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Geometric interlace: a study of the rise, fall, and meaning of stereotomic strapwork in the architecture of Rum Seljuq Anatolia

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JournalAnatolian Studies
DateAccepted/In press - 28 Apr 2021
Original languageEnglish

Abstract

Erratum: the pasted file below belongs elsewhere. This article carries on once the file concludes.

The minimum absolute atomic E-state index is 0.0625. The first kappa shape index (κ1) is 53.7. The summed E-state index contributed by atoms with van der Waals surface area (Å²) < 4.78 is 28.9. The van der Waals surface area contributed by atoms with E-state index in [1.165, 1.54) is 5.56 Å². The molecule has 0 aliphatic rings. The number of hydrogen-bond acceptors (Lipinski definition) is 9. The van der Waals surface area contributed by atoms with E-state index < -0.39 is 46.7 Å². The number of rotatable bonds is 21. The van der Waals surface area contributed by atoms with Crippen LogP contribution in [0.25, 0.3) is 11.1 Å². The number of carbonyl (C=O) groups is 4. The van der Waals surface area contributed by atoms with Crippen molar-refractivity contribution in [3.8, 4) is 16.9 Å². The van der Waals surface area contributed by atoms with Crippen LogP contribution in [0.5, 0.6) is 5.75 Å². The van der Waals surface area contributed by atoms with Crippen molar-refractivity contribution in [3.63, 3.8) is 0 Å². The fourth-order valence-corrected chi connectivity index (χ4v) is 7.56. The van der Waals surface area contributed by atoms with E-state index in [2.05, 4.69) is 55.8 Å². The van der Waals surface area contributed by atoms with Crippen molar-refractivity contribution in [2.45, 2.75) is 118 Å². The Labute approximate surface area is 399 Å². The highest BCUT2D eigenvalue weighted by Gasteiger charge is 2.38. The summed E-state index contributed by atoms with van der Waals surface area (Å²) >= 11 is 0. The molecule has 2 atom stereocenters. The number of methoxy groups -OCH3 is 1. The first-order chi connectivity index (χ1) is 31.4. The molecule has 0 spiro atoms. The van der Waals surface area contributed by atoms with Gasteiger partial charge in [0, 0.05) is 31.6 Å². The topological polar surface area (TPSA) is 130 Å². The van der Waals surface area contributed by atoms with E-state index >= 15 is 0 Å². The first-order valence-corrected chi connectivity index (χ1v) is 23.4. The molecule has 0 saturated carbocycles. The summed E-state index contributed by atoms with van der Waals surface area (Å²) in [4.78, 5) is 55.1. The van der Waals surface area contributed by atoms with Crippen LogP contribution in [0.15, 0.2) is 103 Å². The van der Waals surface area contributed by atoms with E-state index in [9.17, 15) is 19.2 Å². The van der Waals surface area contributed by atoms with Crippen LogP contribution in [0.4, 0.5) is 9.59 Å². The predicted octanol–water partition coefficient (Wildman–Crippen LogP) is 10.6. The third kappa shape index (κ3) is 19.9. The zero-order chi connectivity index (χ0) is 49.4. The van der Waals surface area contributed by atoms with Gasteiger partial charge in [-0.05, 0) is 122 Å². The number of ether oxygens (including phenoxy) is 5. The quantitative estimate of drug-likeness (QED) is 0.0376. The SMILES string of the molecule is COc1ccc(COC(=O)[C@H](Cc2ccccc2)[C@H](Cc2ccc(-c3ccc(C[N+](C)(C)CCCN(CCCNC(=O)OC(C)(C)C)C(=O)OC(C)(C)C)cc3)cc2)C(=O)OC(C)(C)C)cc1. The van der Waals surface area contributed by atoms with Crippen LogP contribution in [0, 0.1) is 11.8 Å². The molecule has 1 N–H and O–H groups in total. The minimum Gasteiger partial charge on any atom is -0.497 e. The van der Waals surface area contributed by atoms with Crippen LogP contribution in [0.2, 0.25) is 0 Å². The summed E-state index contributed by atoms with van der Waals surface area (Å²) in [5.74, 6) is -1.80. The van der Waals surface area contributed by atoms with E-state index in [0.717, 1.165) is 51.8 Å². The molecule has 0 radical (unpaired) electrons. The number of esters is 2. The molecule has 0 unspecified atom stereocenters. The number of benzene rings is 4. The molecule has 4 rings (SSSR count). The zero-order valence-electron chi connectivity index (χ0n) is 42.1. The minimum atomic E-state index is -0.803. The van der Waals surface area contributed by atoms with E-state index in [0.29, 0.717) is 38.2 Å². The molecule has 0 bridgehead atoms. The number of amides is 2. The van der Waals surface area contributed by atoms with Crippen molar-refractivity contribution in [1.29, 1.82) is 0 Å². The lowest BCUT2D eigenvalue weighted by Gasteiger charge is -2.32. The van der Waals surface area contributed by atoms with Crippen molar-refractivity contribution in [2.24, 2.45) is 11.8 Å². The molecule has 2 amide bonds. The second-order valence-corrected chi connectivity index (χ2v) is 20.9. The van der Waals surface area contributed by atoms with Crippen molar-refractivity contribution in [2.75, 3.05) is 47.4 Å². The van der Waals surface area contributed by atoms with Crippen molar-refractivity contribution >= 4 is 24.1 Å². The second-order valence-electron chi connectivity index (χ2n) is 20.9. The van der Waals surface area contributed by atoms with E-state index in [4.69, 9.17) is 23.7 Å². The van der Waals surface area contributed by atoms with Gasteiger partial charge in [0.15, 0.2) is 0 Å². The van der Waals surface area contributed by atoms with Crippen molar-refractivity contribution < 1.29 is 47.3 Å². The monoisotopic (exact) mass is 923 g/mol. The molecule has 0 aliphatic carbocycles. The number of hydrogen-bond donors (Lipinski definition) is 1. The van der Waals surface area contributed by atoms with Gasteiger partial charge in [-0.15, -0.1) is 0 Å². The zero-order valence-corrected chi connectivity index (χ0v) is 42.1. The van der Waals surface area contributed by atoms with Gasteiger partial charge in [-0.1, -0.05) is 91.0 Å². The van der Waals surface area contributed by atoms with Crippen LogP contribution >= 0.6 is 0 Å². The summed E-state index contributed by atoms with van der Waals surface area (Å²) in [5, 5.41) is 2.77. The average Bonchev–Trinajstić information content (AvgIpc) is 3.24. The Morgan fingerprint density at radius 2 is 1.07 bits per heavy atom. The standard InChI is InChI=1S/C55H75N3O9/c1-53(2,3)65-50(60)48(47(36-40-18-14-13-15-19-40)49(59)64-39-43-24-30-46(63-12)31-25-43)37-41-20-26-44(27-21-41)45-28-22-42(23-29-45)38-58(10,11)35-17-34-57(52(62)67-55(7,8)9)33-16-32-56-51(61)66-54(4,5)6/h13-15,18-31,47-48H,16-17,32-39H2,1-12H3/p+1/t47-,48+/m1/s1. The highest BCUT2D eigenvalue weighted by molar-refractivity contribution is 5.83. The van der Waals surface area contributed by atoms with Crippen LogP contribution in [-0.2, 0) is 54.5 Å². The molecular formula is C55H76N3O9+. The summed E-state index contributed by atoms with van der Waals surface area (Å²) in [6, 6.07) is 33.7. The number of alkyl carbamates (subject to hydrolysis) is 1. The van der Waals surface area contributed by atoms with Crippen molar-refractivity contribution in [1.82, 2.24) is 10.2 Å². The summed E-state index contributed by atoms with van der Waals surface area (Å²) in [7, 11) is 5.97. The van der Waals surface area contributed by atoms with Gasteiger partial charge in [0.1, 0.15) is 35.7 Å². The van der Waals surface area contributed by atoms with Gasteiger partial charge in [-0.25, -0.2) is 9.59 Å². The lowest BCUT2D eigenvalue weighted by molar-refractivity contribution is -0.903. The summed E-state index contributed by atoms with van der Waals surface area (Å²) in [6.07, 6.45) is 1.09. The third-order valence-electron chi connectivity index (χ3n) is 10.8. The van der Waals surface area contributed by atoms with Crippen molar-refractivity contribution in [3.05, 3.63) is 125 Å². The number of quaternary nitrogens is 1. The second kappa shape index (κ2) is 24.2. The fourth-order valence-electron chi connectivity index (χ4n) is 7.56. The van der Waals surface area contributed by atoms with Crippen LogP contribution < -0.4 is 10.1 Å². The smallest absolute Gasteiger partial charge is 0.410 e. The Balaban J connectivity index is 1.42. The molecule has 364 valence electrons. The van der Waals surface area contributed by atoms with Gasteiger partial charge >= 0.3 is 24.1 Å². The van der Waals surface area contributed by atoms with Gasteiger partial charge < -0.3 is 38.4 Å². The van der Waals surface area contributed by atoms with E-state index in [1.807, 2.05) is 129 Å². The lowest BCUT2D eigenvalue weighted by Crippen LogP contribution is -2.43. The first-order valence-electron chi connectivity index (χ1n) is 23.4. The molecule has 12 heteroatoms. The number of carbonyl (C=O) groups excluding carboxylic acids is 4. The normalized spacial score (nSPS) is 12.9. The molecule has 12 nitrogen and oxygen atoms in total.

This article examines the introduction of stereotomic ablaq marble geometric interlace into the architecture of Rum Seljuq Anatolia in the early 13th century CE. It is a study of the subsequent developments and changes to the constituent motifs in the following decades, before its eventual decline. Attention starts with the Zangid and Ayyubid origins of the technique, in the mihrabs of several madrasas in Aleppo, and moves on to examine the ways in which the pattern mutated and the style of execution shifted over time. A distinctively Anatolian architectural motif emerged throughout the course of the 13th century CE, primarily on monuments built in and around Konya. The possible meanings encoded within the geometric forms, and how they changed over time, are examined, as are the uses of dragon-like forms. Related figural secular examples in Iraq are studied, to demonstrate the overt use of the same symbols. The article concludes with an examination of the later uses of related forms, that look similar, but do not appear to be encoded with the same semiotic meanings. Ultimately it can be seen that it was the motifs rather than the techniques, first developed in Aleppo in the 12th century CE, that were more widely used in Anatolia in the 13th century CE.

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